Physics and Astronomy Colloquia
[MSU Physics Logo]

Department of Physics & Astronomy Colloquia

Hilbun 150, 125 Hilbun Hall, Mississippi State University

Mondays at 3:30 PM

2014-2015 Program

  • May 4, 2015 Dr. Ariunbold Gombojav, Texas A&M University

  • Optimizing the laser-pulse configuration for ultrafast coherent Raman spectroscopy

    Host: Dr. Chuji Wang


         Lasers have been widely used in biomedical and chemical research to study various properties of molecules. One example is the spontaneous Raman process, when light irradiates molecules the lower frequency light is emitted. This frequency shift is unique for each molecule to provide a “fingerprint” for species identification. Generally, the spontaneous Raman signal is weak. It can be enhanced by using one of the powerful techniques for molecular detection, coherent Raman spectroscopy based on Coherent Anti-Stokes Raman Scattering (CARS) process. Three pulses involved in this process. The two pulses coherently excite the molecular vibrations in unison. The third pulse scatters off these coherent oscillations generating a strong signal (anti-Stokes light). However, CARS signature is vastly ob-scured by non-resonant background contributions from other molecules pre-sent in the sample. A variety of methods used to counteract these back-ground vibrations have yielded only limited success.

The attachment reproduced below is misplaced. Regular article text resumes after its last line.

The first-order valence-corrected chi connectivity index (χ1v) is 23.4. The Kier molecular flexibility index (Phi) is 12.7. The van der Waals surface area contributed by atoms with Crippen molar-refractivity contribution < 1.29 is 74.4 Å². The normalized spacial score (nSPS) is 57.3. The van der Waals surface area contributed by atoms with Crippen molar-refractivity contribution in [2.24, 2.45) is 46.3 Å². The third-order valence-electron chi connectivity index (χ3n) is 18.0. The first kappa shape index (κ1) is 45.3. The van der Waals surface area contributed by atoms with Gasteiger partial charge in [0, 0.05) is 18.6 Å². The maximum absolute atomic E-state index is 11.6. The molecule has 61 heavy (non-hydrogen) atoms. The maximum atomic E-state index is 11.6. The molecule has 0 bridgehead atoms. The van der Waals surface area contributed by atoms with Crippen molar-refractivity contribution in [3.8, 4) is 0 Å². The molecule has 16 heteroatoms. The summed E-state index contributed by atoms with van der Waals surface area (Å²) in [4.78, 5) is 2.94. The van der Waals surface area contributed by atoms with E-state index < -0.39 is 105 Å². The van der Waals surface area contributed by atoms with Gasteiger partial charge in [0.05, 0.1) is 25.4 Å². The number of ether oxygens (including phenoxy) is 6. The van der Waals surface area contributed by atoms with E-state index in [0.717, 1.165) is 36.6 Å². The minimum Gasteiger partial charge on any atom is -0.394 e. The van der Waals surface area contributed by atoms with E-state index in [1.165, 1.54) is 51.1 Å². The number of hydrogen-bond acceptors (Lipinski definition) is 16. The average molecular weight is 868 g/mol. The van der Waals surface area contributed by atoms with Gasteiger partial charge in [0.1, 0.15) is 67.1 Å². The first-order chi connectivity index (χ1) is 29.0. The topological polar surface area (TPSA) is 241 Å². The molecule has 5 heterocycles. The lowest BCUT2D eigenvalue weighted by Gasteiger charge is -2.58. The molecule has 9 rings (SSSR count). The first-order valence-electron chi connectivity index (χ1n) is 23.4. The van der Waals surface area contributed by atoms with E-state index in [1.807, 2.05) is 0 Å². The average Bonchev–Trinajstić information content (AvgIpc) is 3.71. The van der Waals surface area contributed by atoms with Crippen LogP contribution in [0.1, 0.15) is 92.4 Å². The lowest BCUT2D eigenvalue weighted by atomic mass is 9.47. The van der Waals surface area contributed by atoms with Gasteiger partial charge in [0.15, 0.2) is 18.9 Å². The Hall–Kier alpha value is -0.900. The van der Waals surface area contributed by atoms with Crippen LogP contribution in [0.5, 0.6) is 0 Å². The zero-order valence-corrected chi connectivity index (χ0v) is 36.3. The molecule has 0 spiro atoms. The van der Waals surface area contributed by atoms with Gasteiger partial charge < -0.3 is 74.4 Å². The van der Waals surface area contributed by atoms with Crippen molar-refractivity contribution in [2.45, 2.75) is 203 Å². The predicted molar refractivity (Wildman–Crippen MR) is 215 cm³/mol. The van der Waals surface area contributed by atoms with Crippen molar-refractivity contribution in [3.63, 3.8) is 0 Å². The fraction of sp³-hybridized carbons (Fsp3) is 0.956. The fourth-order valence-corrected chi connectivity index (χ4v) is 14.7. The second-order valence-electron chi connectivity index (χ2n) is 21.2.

Femtosecond (one billionth of one millionth of a second) laser sys-tems in which the pulse energy is compressed within such a short time range and becomes extremely high put forward the potential improvement in CARS diagnostic capabilities.
         In this talk, a newly developed spectroscopic technique based on ultrafast coherent Raman scattering will be presented. The key advantage of this new technique is to substantially suppress the non-resonant background noise by shaping and delaying the third pulse, which probes the coherence of the medium that initially prepared by the two broadband pulses. We have experimentally demonstrated a robustness and superiority of signal-to-noise ratio of this developed technique, for instance, by identifying as few as 10000 bacterial spores at a single laser-shot level.
         Furthermore, I will discuss its potential technological transformation into a cost-effective (all-fiber) CARS device to be readily applied for envi-ronmental, agricultural and healthcare scientific research.

    Key reference: Dmitry Pestov, Robert K. Murawski, Gombojav O. Ariunbold, et al., Opti-mizing the Laser-Pulse Configuration for Coherent Raman Spectroscopy, Science 316 265 (2007). [Highlights on photonics spectra], [Princeton Uni-versity news], [Science Daily], [A perspective given by Dr. Robert Lucht in SCIENCE Magazine]

  • April 28, 2015 Prof. Kevin Beach, University of Mississippi

  • Bonds, dimers, and loops in quantum spin systems

    Host: Dr. Mark Novotony